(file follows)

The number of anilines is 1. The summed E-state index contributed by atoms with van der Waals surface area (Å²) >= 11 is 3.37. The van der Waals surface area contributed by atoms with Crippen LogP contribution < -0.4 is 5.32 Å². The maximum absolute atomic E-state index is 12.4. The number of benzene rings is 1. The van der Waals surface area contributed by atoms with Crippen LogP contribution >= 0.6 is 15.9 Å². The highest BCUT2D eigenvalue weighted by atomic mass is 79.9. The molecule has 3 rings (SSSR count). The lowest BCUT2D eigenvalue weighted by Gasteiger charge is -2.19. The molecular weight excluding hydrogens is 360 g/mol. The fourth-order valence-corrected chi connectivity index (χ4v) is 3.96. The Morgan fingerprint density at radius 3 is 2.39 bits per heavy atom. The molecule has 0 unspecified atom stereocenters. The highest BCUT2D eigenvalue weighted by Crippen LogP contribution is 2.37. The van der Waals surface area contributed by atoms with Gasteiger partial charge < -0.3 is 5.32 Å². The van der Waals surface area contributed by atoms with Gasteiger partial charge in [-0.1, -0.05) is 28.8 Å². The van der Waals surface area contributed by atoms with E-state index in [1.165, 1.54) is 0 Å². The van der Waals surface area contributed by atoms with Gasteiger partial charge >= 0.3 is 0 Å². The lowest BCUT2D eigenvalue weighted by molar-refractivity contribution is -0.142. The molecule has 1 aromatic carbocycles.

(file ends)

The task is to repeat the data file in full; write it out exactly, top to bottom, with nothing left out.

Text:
The number of anilines is 1. The summed E-state index contributed by atoms with van der Waals surface area (Å²) >= 11 is 3.37. The van der Waals surface area contributed by atoms with Crippen LogP contribution < -0.4 is 5.32 Å². The maximum absolute atomic E-state index is 12.4. The number of benzene rings is 1. The van der Waals surface area contributed by atoms with Crippen LogP contribution >= 0.6 is 15.9 Å². The highest BCUT2D eigenvalue weighted by atomic mass is 79.9. The molecule has 3 rings (SSSR count). The lowest BCUT2D eigenvalue weighted by Gasteiger charge is -2.19. The molecular weight excluding hydrogens is 360 g/mol. The fourth-order valence-corrected chi connectivity index (χ4v) is 3.96. The Morgan fingerprint density at radius 3 is 2.39 bits per heavy atom. The molecule has 0 unspecified atom stereocenters. The highest BCUT2D eigenvalue weighted by Crippen LogP contribution is 2.37. The van der Waals surface area contributed by atoms with Gasteiger partial charge < -0.3 is 5.32 Å². The van der Waals surface area contributed by atoms with Gasteiger partial charge in [-0.1, -0.05) is 28.8 Å². The van der Waals surface area contributed by atoms with E-state index in [1.165, 1.54) is 0 Å². The van der Waals surface area contributed by atoms with Gasteiger partial charge >= 0.3 is 0 Å². The lowest BCUT2D eigenvalue weighted by molar-refractivity contribution is -0.142. The molecule has 1 aromatic carbocycles.